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1 hour ago, davide256 said:

The word I'd use for CJ is seductive, not the last word on musical truth but its wiles leave you happy.

 

Turns out that the "whip crack like accent" is coming from the Chord Mojo, putting the Metrum Octave back into use with Sys for volume control eliminated that irritant. An unexpected consequence of eliminating the peak transient damping that it appears the MZ2 used as pre was doing before.

 

The top CJ's do reveal low level details although they do have a kind of glow. 

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I had really low expectations when I bought the Sys, I mean at $49 how well could it really do?  But I just tried putting the MZ2 back in, and it was clear comparing the two that the MZ2 was causing some harmonic weakening, instrument notes weren't as solid. While there's a trade off of an added interconnect using a pre vs  having a unit with internal passive pre I'm beginning to think that the trade off is worth it for flexibility of amplifier choice.

 

@bluesman thanks for bringing up the Axiom. Their site does raise a question, looks like when you change amplifiers you may have to order

a new passive pre because of a need to match input impedance and sensitivity?

Regards,

Dave

 

Audio system

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29 minutes ago, davide256 said:

 

@bluesman thanks for bringing up the Axiom. Their site does raise a question, looks like when you change amplifiers you may have to order a new passive pre because of a need to match input impedance and sensitivity?

You do not need to buy a new preamp under any circumstances.  FIrst, almost all modern preamps have output impedances >20 kOhms.  Once it gets above this, an increase to any practical amount will not affect gain significantly because the marginal load on the source is already so low at 20 kOhm that even an increase to 100+ kOhm won't change gain.  Of course, there are exceptions.  This is why their website clearly says that Axiom "... can easily readjust the gain ratio for you at a cost of $35" if it becomes necessary.  But a new amplifier is not likely to make it necessary - and if it is, that $35 buys a simple minor change.

 

The source output voltage is much more likely to change significantly than the amplifier input impedance, and an occasonal amp will come along that has a much higher or lower input sensitivity than most.  These factors are more likely to make a recalibration of gain desirable / necessary.  But changing your amplifier while keeping the same sources is not going to make a difference except that you might find the preamp gain knob set a bit higher or lower for the same SPL.

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4 hours ago, bluesman said:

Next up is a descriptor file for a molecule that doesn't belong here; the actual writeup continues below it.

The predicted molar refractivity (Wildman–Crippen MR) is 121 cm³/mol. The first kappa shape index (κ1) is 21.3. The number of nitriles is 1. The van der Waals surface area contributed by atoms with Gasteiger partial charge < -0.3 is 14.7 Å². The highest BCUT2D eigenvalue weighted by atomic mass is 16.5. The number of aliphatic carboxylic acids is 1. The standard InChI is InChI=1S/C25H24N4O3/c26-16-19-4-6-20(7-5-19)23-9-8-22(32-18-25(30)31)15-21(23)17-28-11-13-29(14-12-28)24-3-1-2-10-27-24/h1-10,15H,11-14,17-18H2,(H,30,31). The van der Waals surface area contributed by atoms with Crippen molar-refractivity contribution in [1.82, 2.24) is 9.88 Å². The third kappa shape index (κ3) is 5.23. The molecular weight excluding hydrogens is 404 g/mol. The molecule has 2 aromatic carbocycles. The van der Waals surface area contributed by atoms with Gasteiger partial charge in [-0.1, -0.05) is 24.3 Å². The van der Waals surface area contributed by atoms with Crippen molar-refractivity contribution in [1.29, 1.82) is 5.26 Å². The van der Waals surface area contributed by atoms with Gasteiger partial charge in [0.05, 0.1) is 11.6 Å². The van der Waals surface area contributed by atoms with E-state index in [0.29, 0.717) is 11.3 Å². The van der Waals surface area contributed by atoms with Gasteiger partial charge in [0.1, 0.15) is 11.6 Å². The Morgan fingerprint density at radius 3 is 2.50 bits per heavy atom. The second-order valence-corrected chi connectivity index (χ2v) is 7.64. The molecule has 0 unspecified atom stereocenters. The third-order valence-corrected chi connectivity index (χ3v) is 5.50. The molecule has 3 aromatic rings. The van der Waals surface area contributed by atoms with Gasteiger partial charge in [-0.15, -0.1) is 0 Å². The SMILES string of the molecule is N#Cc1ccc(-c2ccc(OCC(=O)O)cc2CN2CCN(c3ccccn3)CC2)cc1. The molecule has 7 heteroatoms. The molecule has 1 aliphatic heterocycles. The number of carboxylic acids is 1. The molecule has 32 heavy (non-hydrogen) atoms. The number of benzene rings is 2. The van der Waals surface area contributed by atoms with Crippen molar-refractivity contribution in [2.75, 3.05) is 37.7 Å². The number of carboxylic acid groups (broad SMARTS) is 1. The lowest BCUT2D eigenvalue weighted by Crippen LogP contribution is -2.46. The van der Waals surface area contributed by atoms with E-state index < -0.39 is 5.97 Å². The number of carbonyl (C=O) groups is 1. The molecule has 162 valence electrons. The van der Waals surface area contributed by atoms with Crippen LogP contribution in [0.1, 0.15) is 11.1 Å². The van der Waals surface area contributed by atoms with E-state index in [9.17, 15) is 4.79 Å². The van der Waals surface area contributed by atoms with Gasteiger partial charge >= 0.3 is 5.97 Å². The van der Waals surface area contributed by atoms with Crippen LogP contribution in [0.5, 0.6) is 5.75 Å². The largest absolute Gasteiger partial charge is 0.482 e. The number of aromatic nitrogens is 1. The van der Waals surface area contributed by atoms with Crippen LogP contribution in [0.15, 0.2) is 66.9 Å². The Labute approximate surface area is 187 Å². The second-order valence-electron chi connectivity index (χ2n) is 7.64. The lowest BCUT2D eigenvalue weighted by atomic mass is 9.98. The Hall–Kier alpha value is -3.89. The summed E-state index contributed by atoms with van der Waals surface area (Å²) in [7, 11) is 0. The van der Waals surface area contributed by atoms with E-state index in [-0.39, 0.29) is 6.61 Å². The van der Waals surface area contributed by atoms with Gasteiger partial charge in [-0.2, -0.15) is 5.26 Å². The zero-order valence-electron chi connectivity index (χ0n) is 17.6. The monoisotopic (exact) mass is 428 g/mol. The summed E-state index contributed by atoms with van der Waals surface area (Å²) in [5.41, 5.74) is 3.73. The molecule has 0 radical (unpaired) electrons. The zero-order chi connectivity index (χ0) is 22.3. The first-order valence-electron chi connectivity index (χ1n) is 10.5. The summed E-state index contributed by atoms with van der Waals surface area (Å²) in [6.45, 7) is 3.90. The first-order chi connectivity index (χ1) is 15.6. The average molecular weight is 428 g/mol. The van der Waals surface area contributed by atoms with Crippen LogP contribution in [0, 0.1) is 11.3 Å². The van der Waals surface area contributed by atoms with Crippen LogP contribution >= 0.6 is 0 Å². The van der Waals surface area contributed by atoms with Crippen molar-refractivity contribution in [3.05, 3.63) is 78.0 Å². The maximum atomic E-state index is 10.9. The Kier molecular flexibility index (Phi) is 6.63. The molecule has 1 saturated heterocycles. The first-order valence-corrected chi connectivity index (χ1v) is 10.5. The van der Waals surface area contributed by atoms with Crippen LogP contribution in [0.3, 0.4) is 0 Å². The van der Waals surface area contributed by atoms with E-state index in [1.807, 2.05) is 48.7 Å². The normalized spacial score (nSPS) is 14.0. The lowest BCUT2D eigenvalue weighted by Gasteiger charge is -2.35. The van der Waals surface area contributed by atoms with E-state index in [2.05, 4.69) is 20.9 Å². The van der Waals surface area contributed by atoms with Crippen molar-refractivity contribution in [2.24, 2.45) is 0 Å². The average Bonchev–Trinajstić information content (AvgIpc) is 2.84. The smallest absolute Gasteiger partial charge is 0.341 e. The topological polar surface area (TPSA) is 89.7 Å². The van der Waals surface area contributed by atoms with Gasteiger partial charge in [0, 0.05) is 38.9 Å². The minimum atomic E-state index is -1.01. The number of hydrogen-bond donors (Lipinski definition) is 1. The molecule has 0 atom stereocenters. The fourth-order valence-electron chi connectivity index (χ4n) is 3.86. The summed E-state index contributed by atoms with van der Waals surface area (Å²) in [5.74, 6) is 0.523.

You do not need to buy a new preamp under any circumstances.  FIrst, almost all modern preamps have output impedances >20 kOhms. 

 You obviously mean Input Impedances.

The same applies to Power Amplifiers, although there can be a S/N advantage with a Power Amplifier having a lower Input Impedance ,provided that the Preamplifier or even a DAC,  has a low output impedance and adequate current drive capabilities.

 

 The attached may be of interest to some members

Alex

Passive_Preamps.pdf

How a Digital Audio file sounds, or a Digital Video file looks, is governed to a large extent by the Power Supply area. All that Identical Checksums gives is the possibility of REGENERATING the file to close to that of the original file.

PROFILE UPDATED 13-11-2020

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1 hour ago, sandyk said:

 You obviously mean Input Impedances.

What I meant to say instead of "almost all modern preamps have output impedances >20 kOhms" was that "almost all modern amplifiers have input impedances >20 kOhms".  This is supported by my next sentence in that post: "Once it gets above this, an increase to any practical amount will not affect gain significantly because the marginal load on the source is already so low at 20 kOhm that even an increase to 100+ kOhm won't change gain".  Sorry about the error - I was on my way out the door when I saw the post that precipitated this response and I was careless in entering it because I was in  a hurry (which is admittedly no excuse).

 

Almost all modern preamps have output impedances at or below 1000 Ohms and many are below 100 Ohms. So the difference in load between 20 kOhms and 100 kOhms is negligible as far as the source is concerned.  If a preamp can generate sufficient voltage to drive the latter, it can do so into the former as well.

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51 minutes ago, bluesman said:

hat I meant to say instead of "almost all modern preamps have output impedances >20 kOhms" was that "almost all modern amplifiers have input impedances >20 kOhms". 

Actually, there are many these days that have lower input impedances to achieve an improved S/N which is needed for high resolution digital sources .

The designs from Silicon Chip magazine are fairly representative , with their Ultra-LD Mk.3  from as far back as 2011 having an Input Impedance of a little under 12kohms , and many of the designs by U.K. Amplifier Designer and Author Douglas Self having a 10K input impedance. (Audio Power Amplifier Design Handbook 5th ed - D. Self (Focal, 2009) WW)

How a Digital Audio file sounds, or a Digital Video file looks, is governed to a large extent by the Power Supply area. All that Identical Checksums gives is the possibility of REGENERATING the file to close to that of the original file.